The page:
The Republican-led Arizona Senate served a new subpoena to Maricopa County officials seeking routers for its audit of the 2020 election.
Bill Gates, a Republican member of the Maricopa County Board of Supervisors, revealed the development during an appearance Monday night on CNN.
“Right before I came on here, the board of supervisors received another subpoena from the state Senate ordering us to turn over the routers, in addition to some other information. And they threaten us in these papers that if we do not turn those over by Aug. 2 — so that’s next Monday — then we could be held in contempt,” he said.
Images of the subpoena, which includes a demand for the routers or “virtual images of the same” as well as the public IP of each router as part of a broader demand for election-related materials, were later shared on social media by local reporters.
Members of the audit team testified before the Arizona Senate earlier this month about information and materials they said they need to complete their review.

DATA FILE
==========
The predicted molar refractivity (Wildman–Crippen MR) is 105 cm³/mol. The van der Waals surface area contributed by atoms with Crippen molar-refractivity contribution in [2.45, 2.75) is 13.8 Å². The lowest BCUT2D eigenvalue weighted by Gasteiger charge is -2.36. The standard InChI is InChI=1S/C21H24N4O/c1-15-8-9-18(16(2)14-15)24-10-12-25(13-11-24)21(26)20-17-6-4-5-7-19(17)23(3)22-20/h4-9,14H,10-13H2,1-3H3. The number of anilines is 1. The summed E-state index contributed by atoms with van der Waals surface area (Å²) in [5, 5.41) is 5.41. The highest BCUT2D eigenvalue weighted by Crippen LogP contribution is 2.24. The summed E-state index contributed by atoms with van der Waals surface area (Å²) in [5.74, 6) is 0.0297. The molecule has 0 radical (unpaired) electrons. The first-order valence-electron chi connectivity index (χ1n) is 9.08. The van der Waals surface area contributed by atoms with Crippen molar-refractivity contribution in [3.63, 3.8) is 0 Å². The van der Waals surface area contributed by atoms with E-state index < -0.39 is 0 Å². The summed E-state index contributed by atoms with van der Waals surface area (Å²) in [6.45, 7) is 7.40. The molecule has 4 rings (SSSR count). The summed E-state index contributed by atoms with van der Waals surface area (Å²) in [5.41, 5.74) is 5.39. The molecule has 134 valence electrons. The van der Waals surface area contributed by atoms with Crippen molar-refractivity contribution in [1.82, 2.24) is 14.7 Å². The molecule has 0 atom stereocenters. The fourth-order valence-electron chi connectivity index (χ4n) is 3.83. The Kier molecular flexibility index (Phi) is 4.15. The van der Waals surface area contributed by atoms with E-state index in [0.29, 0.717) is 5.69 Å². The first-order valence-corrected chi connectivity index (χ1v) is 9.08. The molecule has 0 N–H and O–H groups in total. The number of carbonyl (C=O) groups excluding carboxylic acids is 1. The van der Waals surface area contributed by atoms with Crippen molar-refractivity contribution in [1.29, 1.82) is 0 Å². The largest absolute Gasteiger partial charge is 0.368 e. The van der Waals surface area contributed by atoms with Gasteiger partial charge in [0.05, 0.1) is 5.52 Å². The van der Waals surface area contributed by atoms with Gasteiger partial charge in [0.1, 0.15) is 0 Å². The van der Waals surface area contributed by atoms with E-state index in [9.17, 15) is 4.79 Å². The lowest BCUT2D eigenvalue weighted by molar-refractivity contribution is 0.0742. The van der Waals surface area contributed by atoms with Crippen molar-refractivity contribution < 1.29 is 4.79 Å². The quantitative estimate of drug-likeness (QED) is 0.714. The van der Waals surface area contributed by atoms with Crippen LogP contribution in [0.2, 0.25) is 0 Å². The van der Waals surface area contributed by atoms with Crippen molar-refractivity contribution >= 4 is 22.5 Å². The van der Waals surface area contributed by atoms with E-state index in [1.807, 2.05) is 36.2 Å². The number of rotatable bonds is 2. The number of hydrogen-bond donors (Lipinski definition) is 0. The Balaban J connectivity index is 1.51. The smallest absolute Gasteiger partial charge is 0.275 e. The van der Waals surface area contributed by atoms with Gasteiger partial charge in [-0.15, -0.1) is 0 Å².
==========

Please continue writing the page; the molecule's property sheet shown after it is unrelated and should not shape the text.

CyFIR founder Ben Cotton stated it is “critically important” to obtain routers owned by the county, insisting they would help clarify specific vulnerabilities he claimed existed in Maricopa’s digital election system. Cotton also said the county hasn’t updated the antivirus software on the election management system since “August of 2019.”
Maricopa County officials, who have resisted complying with all the demands of the Arizona Senate and auditors, have fought back against the push for router access, including a prior subpoena demanding “access or control” of them earlier this year.
Maricopa County officials, who opposed the Arizona Senate’s audit in court until a judge ruled its subpoenas were “legal and enforceable,” previously authorized two election machine audits that found no irregularities in the county’s 2020 election. There was also a recount of a sample of ballots that did not turn up any problems.
Maricopa County Attorney Allister Adel argued providing the county’s routers “could jeopardize the security of law enforcement data,” echoing claims by Democratic Sheriff Paul Penzone. County officials have said other types of data, including health data and Social Security numbers, would also be placed at risk.